In order to avoid your book tanking on Amazon, you need to plan a solid promotional campaign for the day it launches. You can start to drive some interest to the book by letting your friends, family, and followers know it’s coming. If you have anything you can give readers access to that might generate a strong motivation for them to pre-order, then do so. You could give them one of your other books for free if they buy your current one, or if the book is part of a series you could gift them an earlier book in the series if they haven’t read it. Some authors give tote bags. But regardless of the “gift,” make it as creative and original as you can.

Pre-orders for first-time authors

If it’s your first book, and you have no real platform, I’d skip the pre-order. Why? Because a pre-order is a great tool if you’re ready to hit the ground running when your book launches. If you do a pre-order and launch your book, but it takes a month or months to get reviews, it hurts your exposure on Amazon. The system is geared to pushing books that are selling right out of the gate. If you decide to do a pre-order, don’t do a long one—two weeks or a month at the most, and be prepared to move quickly when your launch date arrives.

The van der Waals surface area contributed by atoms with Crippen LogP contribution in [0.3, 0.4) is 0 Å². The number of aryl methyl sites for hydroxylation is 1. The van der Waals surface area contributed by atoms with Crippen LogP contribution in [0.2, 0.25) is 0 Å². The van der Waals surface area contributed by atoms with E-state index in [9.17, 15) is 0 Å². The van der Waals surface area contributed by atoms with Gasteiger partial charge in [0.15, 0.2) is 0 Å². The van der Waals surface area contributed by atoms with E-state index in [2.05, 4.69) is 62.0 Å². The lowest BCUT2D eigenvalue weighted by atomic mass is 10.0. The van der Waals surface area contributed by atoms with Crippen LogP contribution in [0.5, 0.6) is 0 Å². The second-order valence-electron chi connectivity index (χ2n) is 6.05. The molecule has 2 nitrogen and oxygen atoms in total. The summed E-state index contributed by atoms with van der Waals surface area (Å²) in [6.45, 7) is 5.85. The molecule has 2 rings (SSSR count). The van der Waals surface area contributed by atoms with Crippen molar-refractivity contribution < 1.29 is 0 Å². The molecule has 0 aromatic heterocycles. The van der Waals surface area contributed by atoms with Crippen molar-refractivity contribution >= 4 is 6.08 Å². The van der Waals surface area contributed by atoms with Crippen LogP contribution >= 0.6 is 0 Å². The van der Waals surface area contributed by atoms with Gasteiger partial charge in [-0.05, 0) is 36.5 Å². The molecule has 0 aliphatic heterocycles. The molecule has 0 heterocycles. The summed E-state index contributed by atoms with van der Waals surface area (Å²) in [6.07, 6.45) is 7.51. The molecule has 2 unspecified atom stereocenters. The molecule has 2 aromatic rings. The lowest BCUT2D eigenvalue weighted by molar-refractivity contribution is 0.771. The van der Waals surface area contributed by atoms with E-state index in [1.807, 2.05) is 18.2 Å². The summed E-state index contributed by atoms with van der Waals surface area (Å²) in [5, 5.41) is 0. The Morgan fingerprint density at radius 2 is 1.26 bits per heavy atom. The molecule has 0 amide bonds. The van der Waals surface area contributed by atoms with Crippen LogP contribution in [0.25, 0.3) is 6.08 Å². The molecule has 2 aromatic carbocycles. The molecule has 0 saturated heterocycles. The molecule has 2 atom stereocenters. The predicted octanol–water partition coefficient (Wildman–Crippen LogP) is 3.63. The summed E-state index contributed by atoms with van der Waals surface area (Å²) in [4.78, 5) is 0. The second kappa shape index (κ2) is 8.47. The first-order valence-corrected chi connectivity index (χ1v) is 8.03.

Most important of all: spend your marketing time wisely. Don’t spend a ton of time marketing your pre-order page as a new author, because even if you have a fan base you likely won’t get a ton of orders. Sure, you can do a small push to friends and family and to a mailing list if you have one, but at this point it’s smarter to consider your use of Amazon categories and keywords, and the work you can do after the book launches, as well as Amazon advertising.

In a good majority of cases, it’s better for new authors not to do a pre-order at all.